Thursday, April 19, 2012

The first link

"To be attached to the subdivision, to love the little platoon we belong
to in society, is the first principle (the germ as it were) of public
affections. It is the first link in the series by which we proceed
towards a love to our country, and to mankind."
Edmund Burke

Gertrude Himmelfarb on the perilous state of civil society as an alternative to both radical individualism and statism:
....Individuals are increasingly removed from the traditional networks of “civic engagement”—family, friends, neighbors, professional organizations, and other associations. This erosion of civil society results in a decline of “social capital,” which bodes ill for democracy at home and for democratization abroad. ....

In the new technological as well as global world, the world of television and the Internet—of surfing, blogging, tweeting, texting, linking, and Facebooking—civil society is increasingly tenuous. People are not so much speaking to each other as speaking across each other, befriending each other in such quantities as to belie the very idea of friendship, violating the confidences of acquaintances and any presumption of privacy, using language that makes a mockery of what used to be called civic discourse.  ....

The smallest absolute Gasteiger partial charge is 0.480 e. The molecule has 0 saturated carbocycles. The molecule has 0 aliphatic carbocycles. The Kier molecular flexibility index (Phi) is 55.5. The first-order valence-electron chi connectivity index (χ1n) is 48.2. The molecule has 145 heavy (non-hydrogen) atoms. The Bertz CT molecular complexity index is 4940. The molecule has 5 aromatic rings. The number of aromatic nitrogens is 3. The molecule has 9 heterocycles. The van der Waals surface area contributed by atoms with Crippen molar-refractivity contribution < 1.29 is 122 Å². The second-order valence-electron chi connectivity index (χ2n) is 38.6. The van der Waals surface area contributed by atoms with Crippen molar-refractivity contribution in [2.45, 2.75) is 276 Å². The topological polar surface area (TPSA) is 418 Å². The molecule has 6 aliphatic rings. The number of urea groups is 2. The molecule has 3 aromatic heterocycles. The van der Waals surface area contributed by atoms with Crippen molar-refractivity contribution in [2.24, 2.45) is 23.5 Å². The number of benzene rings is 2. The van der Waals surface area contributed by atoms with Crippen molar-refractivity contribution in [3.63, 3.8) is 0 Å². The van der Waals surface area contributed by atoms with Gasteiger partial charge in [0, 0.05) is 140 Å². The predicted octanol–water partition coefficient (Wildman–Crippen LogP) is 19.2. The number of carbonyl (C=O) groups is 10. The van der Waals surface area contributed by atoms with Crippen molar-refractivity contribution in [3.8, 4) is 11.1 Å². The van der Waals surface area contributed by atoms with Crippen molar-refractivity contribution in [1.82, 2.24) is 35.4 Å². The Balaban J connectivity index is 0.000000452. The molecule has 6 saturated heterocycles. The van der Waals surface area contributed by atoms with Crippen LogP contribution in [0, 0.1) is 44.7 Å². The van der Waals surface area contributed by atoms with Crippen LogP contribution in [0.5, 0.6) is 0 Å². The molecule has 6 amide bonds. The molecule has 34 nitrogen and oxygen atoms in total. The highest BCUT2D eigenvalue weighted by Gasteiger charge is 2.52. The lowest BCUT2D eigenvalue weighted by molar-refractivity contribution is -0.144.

Religion is surely a valuable prop of civil society, creating and sustaining a variety of civic as well as religious institutions. But here too there has been significant erosion. Traditional denominational, neighborhood, family-centered churches are being threatened by two rivals: megachurches, consisting of thousands of people brought together by a single charismatic preacher, which do not survive the death of the preacher; and small, transient, nondenominational churches, some professing to be “spiritual” rather than religious, which are unstable in doctrine as in membership. The effect of both is to undermine the commitment of congregants and the effectiveness of the churches themselves, making religion a less effectual force in civil society.

Even more ominous is the condition of the family. The most fundamental component of civil society, it has also become the most vulnerable. Civil society is often identified (thanks largely to Tocqueville) with “voluntary associations.” But the traditional family is not, or at least did not used to be, a voluntary association. Indeed, it is important precisely because it is not voluntary, performing the natural, elemental, even biological functions of bearing and rearing children. Today, as a result of divorce, remarriage, cohabitation, single-parent families, and single-sex parenting, the family has become, in a sense, voluntarized. We are sometimes assured that these “alternative lifestyles” are merely variations on the old, serving the same purposes as the “nuclear” or “bourgeois” family. In fact, these families—“broken families,” like “broken windows”—are often literally “dysfunctional,” incapable of performing the natural functions that define the family. .... [more]